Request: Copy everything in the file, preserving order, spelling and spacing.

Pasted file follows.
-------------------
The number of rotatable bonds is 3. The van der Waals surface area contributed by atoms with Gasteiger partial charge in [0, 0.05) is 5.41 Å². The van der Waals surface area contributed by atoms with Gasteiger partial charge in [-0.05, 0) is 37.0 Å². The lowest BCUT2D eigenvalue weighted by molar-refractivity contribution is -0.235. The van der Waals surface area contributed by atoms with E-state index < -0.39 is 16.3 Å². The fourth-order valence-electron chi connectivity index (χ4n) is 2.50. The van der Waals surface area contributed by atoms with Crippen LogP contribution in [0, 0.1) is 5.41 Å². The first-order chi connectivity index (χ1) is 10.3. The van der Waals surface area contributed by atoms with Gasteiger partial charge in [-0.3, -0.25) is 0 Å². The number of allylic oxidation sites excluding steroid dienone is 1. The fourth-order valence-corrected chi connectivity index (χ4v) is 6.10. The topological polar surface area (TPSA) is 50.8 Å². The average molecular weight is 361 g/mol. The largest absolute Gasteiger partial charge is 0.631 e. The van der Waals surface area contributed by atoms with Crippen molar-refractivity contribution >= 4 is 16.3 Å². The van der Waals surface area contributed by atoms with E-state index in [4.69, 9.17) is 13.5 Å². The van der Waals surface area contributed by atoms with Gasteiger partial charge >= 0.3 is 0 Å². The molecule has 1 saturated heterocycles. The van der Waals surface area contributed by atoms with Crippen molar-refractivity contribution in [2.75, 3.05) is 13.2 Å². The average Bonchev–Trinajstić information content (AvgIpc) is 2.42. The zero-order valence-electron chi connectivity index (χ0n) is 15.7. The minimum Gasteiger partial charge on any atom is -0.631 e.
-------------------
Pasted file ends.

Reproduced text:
The number of rotatable bonds is 3. The van der Waals surface area contributed by atoms with Gasteiger partial charge in [0, 0.05) is 5.41 Å². The van der Waals surface area contributed by atoms with Gasteiger partial charge in [-0.05, 0) is 37.0 Å². The lowest BCUT2D eigenvalue weighted by molar-refractivity contribution is -0.235. The van der Waals surface area contributed by atoms with E-state index < -0.39 is 16.3 Å². The fourth-order valence-electron chi connectivity index (χ4n) is 2.50. The van der Waals surface area contributed by atoms with Crippen LogP contribution in [0, 0.1) is 5.41 Å². The first-order chi connectivity index (χ1) is 10.3. The van der Waals surface area contributed by atoms with Gasteiger partial charge in [-0.3, -0.25) is 0 Å². The number of allylic oxidation sites excluding steroid dienone is 1. The fourth-order valence-corrected chi connectivity index (χ4v) is 6.10. The topological polar surface area (TPSA) is 50.8 Å². The average molecular weight is 361 g/mol. The largest absolute Gasteiger partial charge is 0.631 e. The van der Waals surface area contributed by atoms with Crippen molar-refractivity contribution >= 4 is 16.3 Å². The van der Waals surface area contributed by atoms with E-state index in [4.69, 9.17) is 13.5 Å². The van der Waals surface area contributed by atoms with Gasteiger partial charge >= 0.3 is 0 Å². The molecule has 1 saturated heterocycles. The van der Waals surface area contributed by atoms with Crippen molar-refractivity contribution in [2.75, 3.05) is 13.2 Å². The average Bonchev–Trinajstić information content (AvgIpc) is 2.42. The zero-order valence-electron chi connectivity index (χ0n) is 15.7. The minimum Gasteiger partial charge on any atom is -0.631 e.